HANS HOFMANNGerman 1880 - 1966

Realized in the early 1940s, this painting belongs to a pivotal period in Hans Hofmann’s work, forming part of his early experiments with abstraction. Its depth and vitality derive from planes of vibrant, layered color, reflecting Hofmann’s belief that art evokes the dynamism of lived experience through visual stimuli, or what he termed “the creation of forces in the sense of push and pull”.

HANS HOFMANNGerman 1880 - 1966

A generation older than his artistic circle in the United States, Hofmann’s approach to art-making was rooted in European modernism. Having lived in Paris from 1904 to 1914, he came to know leading vanguard figures, including Matisse, Picasso, Braque, and Robert and Sonia Delaunay. Hofmann was among the first to incorporate the ideas of modernism into his teaching and his methods influenced several generations of painters, including Louise Nevelson and Helen Frankenthaler.

Originally from Germany, Hofmann immigrated to America in the 1930s. By the 1940s, he was recognised for his vibrant, daring work and insightful use of artistic theory, becoming an integral part of the American vanguard. Clement Greenberg, the seminal modern art critic, grappled with the brilliance and complexity of his work, writing that “Hofmann is perhaps the most difficult artist alive - difficult to grasp and to appreciate. But by the same token he is an immensely interesting, original, and rewarding one, whose troubles in clarifying his art stem in large part precisely from the fact that he has so much to say.”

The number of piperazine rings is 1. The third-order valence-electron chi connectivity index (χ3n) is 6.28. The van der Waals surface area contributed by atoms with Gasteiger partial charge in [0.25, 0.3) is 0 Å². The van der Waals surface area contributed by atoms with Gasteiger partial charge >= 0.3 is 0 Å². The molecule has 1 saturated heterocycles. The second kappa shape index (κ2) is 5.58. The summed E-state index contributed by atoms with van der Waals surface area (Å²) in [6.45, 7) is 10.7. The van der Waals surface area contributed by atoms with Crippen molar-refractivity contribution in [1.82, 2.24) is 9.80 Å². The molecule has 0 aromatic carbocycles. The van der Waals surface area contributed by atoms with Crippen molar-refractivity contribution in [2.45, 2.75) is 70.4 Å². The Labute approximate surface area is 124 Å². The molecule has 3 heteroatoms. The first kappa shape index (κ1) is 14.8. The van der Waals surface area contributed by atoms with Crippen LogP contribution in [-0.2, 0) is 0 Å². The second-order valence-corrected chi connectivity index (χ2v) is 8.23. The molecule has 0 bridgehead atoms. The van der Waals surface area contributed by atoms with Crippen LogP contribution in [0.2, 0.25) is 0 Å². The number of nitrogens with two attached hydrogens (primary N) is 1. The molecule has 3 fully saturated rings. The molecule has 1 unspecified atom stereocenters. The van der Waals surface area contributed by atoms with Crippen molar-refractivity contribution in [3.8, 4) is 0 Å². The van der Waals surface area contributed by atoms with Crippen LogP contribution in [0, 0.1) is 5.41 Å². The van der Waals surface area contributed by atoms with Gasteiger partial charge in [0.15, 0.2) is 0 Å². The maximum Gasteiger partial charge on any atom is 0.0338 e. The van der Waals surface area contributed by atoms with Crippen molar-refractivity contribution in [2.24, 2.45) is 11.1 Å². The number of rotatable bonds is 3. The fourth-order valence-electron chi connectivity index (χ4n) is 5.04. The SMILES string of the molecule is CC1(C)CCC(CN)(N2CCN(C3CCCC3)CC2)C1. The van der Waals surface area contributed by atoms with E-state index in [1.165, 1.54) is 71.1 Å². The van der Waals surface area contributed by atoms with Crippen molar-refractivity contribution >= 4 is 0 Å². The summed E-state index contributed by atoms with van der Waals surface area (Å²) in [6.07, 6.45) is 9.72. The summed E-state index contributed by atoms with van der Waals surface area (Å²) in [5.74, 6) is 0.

Around 1944 Jackson Pollock introduced Hofmann to Peggy Guggenheim, who organised his first solo show at her New York gallery. He exhibited widely throughout his career, including major shows at Paris’s Galerie Maeght, the Walker Art Centre, the Whitney Museum of American Art and Kootz Gallery. His work is in numerous public collections, including Tate Modern, the Los Angeles County Museum of Art, the Museum of Modern Art in New York, the Museo Thyssen-Bornemisza and the Smithsonian American Art Museum.